What defines fixed blade survival knives? It’s not just that they’re big and beefy, nor that they have a saw toothed spine or even that they have a hidden built in compass. Real, honest fixed blade survival knives are both less and more than that in so many ways.
The Truth About Fixed Blade Survival Knives
They don’t need bells and whistles to make them excellent survival tools, and they certainly do not need Rambo’s signature along the face of the blade. All they need is solid construction and reliable materials, expertly crafted and created by experienced hands.
Luckily, there are several companies producing excellent fixed blade survival knives which are all highly recommended for outdoor use. Without a shadow of a doubt, a good knife is essential in any outdoors man’s arsenal of tools and gear.
KA-BAR produces one of the worlds most recognizable military knives; their 7” bladed model of fixed blade knife has seen extended use in the United States Marine Core since the early to mid 1960′s, and for good reason.
The 1095 high carbon knives are perfectly suited for long periods of outdoor use. In fact, the KA-BAR was originally intended as a wilderness survival knife, perfectly useful for everyday tasks, and even some abusive ones, such as hammering objects with the pommel and batoning through logs to process firewood. Indeed, the KA-BAR has widely been recognized as the set standard for what a fixed blade knife should be. Because of this, competition has sprung up both seeking to imitate and improve upon the already tried and true design.
One such knife is the Cold Steel Leatherneck. This knife is very similar to the KA-BAR in many ways, especially in profile. The handle configuration, blade geometry and overall weight are all very similar; what sets the Leatherneck apart are the very different materials used in it’s production. The steel is Krupp 4116 stainless steel instead of 1095 high carbon steel, which increases stain resistance and slightly decreases edge retention. On the other hand, the handle is mainly constructed from grivory and krayex, which provides a better grip even while the handle is moist or wet.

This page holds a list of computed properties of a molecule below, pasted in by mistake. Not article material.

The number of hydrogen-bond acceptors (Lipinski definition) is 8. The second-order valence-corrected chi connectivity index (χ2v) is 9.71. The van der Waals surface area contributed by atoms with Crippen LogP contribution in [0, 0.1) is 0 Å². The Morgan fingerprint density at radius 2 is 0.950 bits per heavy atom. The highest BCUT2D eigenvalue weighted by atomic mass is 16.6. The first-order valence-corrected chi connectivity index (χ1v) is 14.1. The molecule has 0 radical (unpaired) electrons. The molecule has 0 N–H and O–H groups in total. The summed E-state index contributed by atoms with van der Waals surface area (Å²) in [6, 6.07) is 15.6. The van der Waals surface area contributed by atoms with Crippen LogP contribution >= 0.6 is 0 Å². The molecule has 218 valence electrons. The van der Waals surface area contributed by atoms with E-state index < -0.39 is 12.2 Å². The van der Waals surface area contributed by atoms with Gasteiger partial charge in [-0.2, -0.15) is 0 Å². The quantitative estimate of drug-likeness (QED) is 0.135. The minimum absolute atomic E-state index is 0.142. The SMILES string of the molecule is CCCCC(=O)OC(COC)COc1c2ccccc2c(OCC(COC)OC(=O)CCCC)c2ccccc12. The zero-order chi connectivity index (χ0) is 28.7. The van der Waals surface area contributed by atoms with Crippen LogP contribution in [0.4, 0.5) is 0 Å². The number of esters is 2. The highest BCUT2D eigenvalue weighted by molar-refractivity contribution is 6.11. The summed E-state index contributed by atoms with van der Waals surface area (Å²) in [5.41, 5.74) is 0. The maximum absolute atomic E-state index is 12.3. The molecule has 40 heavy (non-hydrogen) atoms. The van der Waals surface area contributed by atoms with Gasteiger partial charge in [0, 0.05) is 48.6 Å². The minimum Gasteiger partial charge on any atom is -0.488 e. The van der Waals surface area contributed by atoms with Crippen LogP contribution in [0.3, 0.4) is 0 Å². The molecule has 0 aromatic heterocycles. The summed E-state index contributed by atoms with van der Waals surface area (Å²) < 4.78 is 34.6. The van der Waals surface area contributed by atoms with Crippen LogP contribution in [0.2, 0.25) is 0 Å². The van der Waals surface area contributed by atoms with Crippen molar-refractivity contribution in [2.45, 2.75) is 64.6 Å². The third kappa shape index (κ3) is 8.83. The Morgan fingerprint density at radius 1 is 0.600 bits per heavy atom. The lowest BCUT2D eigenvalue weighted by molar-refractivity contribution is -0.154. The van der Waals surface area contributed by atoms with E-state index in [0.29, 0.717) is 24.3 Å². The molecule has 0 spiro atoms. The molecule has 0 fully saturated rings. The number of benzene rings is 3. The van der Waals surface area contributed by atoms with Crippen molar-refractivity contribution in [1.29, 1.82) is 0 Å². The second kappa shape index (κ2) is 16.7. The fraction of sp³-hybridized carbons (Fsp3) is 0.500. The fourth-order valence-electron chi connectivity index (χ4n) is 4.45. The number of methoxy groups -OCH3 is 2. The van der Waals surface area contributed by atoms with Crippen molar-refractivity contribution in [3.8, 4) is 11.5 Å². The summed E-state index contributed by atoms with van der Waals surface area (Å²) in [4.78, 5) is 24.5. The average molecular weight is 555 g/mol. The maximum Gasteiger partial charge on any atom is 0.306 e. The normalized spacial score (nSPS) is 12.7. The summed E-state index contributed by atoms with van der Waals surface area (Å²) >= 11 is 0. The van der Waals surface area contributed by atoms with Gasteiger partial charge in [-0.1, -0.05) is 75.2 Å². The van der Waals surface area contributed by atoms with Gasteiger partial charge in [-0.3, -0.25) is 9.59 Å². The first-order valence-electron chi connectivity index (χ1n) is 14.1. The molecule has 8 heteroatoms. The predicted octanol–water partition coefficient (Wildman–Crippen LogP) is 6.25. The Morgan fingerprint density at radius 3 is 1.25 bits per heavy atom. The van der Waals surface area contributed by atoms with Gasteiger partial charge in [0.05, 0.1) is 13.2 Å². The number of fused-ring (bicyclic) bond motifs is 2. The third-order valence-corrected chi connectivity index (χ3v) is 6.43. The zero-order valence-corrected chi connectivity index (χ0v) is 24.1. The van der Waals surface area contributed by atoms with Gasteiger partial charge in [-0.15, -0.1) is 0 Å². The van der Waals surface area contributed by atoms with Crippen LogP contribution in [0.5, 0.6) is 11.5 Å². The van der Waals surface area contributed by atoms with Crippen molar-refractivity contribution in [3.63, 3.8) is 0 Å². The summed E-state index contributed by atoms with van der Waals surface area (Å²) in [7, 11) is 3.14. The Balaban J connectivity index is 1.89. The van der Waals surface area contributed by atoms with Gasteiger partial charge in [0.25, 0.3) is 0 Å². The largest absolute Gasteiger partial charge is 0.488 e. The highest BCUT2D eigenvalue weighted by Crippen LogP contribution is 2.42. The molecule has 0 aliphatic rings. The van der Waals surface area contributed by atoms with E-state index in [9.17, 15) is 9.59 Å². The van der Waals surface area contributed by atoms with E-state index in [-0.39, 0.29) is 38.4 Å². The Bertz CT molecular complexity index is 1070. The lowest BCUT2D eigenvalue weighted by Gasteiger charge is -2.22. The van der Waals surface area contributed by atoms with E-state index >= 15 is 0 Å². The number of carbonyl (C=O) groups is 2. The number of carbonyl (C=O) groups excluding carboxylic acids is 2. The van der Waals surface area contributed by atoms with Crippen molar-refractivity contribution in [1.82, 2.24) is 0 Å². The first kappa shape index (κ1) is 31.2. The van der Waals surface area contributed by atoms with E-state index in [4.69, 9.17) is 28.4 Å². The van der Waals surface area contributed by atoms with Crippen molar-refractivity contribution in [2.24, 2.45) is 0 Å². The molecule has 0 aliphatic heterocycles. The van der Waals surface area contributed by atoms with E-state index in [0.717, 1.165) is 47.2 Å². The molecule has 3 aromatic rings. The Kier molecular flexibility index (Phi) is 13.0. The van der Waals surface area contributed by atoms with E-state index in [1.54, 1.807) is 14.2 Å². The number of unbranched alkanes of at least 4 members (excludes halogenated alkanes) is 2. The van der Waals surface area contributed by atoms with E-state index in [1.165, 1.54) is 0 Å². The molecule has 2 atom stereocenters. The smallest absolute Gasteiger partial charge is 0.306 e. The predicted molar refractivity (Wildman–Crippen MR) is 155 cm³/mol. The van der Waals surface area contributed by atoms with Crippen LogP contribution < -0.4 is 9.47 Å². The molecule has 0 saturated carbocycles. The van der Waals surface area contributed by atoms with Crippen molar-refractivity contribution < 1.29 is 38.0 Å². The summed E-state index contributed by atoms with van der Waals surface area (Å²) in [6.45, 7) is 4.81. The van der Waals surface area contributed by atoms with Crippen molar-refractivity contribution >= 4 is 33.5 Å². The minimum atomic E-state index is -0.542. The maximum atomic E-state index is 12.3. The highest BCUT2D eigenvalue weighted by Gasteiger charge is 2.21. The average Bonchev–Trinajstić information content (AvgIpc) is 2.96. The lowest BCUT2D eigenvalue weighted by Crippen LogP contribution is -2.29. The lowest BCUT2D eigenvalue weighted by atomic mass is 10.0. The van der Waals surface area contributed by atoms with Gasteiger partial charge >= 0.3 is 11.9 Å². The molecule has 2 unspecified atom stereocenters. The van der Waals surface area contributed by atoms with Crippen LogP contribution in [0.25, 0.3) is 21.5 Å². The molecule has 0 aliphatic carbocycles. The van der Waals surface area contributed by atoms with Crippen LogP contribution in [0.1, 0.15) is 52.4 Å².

Another excellent choice from the virtual ocean of fixed blade survival knives would be the Ontario RAT 7; with a 1095 blade that is 7” long with a cutting edge of 6.5”, this larger fixed blade is perfect for long term outdoor activities. Able to chop wood and aid in the construction of shelters, the RAT 7 is also well suited for some more delicate tasks as well due to the generous finger choil. Micarta handle scales provide very tactile grip which will not fade over time. This excellent knife also has a hollow grind, meaning the area behind the edge is much thinner than a conventional blade. This means that the knife can be easily used for shaving wood and preforming more clean cuts than a standard blade.
When considering which of the many fixed blade survival knives to pick up for your own use, it is important to consider what tasks are most important to you; larger knives for larger tasks. However, I would highly recommend any of the above knives for general survival use. When you need to depend on a tool to survive in the wild, make sure that tool is a well made knife.